Tunny commemorative stamp covers issued

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Bletchley Park Post Office issues collectors' item postage stamp and cover

To mark the opening of the new Tunny Gallery at The National Museum of Computing, Bletchley Park Post Office has issued a commemorative postage stamp. The collectable stamp is available on a commemorative cover featuring 1940s photographs of the original Tunny machines, a map of World War II German “Fish” communications network, a Lorenz SZ42 encipher machine and explanatory text.

The stamp bears a Bletchley Park postmark for 26 May 2011 when the new Tunny Gallery opened in the presence of four surviving veterans associated with the Tunny machine. Amongst them was Gil Hayward who helped build the first Tunny machine. Each veteran was presented with a limited edition cover.

The Tunny machine was vital in World War II code breaking and was a British re-engineering of the Lorenz SZ42 cipher machine used in radio teleprinter communications amongst German High Command. It produced the final decrypts and provided key intelligence for D-day, Kursk and in ousting the Axis forces from Italy and France. The rebuilt Tunny machine is now on display in the museum.

The National Museum of Computing commissioned the limited edition of 250 covers as a tribute to the war-time code breakers. The issue price is £12.50 each and is sure to be sought after as collectors’ items.

Complete sheets of 20 stamps featuring the rebuilt Tunny machine are also available at £40 in a limited edition of 50. The issue will contribute to the Museum’s fund raising drive

The stamps and covers are available, while stocks last, from The National Museum of Computing and Bletchley Park Post Office. They can be viewed at www.bletchleycovers.com.

Notes To Editors

About Bletchley Park Post Office

Bletchley Park Post Office is a re-creation of the original 1940’s sub post office attached to the Bletchley Park Mansion. During World War II, the building served as a mailroom for the 12,000 people involved in top-secret code breaking operations. Today, Bletchley Park Post Office is a respected publisher of limited edition first day covers. These covers are very collectable and some fetch hundreds of pounds sterling at auction. The income helps support the preservation of Bletchley Park.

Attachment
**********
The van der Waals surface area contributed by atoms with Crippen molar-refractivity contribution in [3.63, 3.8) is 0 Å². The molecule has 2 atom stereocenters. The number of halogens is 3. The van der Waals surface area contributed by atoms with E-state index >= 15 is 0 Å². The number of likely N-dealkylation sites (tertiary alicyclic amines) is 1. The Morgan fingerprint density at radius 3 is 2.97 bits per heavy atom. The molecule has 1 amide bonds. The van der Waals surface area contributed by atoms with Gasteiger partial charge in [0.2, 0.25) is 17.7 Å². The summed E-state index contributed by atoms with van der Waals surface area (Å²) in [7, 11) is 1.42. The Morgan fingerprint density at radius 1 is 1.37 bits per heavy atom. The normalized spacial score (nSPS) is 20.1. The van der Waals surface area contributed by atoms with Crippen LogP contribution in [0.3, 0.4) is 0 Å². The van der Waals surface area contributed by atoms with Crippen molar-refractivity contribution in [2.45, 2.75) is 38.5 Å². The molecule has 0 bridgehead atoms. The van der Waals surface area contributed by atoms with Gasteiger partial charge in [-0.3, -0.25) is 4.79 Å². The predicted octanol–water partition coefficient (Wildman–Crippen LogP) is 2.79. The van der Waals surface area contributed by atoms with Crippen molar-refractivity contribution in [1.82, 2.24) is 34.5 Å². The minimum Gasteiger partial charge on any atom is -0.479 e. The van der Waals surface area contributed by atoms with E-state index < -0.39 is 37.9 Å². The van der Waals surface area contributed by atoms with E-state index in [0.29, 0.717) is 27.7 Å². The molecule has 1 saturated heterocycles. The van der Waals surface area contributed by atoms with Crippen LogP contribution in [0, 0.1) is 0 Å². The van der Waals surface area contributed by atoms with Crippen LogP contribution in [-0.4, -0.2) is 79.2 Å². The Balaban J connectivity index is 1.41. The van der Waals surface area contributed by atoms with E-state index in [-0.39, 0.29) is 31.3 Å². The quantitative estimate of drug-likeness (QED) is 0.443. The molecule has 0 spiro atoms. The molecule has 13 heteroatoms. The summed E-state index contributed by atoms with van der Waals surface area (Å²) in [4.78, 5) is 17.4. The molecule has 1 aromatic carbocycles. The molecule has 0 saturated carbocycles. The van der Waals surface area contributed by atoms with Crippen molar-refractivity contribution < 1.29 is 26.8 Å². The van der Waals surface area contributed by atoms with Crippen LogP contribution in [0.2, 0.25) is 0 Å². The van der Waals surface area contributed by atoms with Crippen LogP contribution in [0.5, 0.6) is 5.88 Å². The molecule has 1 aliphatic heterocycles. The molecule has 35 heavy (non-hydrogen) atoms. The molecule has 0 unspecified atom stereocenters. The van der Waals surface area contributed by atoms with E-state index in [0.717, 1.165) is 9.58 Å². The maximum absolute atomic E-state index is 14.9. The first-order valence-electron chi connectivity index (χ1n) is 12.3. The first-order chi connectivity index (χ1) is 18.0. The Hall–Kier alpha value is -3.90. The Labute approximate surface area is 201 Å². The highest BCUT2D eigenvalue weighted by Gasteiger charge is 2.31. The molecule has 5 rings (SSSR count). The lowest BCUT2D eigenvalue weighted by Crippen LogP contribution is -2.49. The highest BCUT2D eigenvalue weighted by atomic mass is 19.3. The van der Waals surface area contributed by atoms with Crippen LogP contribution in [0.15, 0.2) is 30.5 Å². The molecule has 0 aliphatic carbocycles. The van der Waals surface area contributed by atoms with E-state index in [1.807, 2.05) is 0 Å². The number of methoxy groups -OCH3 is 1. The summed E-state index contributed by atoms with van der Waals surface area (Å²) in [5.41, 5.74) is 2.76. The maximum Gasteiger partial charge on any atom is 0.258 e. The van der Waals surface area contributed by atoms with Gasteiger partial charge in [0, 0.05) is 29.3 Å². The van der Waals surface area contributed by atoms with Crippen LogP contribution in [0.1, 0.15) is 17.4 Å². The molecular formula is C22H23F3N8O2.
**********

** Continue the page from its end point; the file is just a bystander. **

Bletchley Stamp Art
Bletchley Park Post Office
Bletchley Park
Milton Keynes
MK3 6EB, UK

t +44 (0) 1908 631797 f +44 (0) 1908 272690

e info@bletchleycovers.com or sales@bletchleycovers.com

About The National Museum of Computing

The National Museum of Computing at Bletchley Park, an independent charity, houses the largest collection of functional historic computers in Europe, including a rebuilt Colossus, the world’s first electronic programmable computer.

The Museum complements the Bletchley Park Trust’s story of code breaking up to the Colossus and allows visitors to follow the development of computing from the ultra-secret pioneering efforts of the 1940s through the mainframes of the 1960s and 1970s, and the rise of personal computing in the 1980s. New working exhibits are regularly unveiled and the public can already view a rebuilt and fully operational Colossus, the TunnyGallery, the restoration of the Harwell / WITCH computer, and an ICL 2966, one of the workhorse mainframes computers of the 1980s, many of the earliest desktops of the 1980s and 1990s, plus the NPL Technology of the Internet Gallery. In June 2010 TNMOC hosted Britain’s first-ever Vintage Computer Festival.

Funders of the Museum include Bletchley Park Capital Partners, CreateOnline, Ceravision, InsightSoftware.com, PGP Corporation, IBM, NPL, HP Labs, BCS, Black Marble, and the School of Computer Science at the University of Hertfordshire.

The Museum is currently open on Thursdays and Saturdays from 1pm, and on Bank Holidays in spring and summer. Guided tours are also available at 2.30pm on Tuesdays, Sundays and some other days. Groups may visit at other times by arrangement and special organisation Away-Days can be booked.

For more information, see www.tnmoc.org and follow @tnmoc on Twitter and The National Museum of Computing on Facebook.

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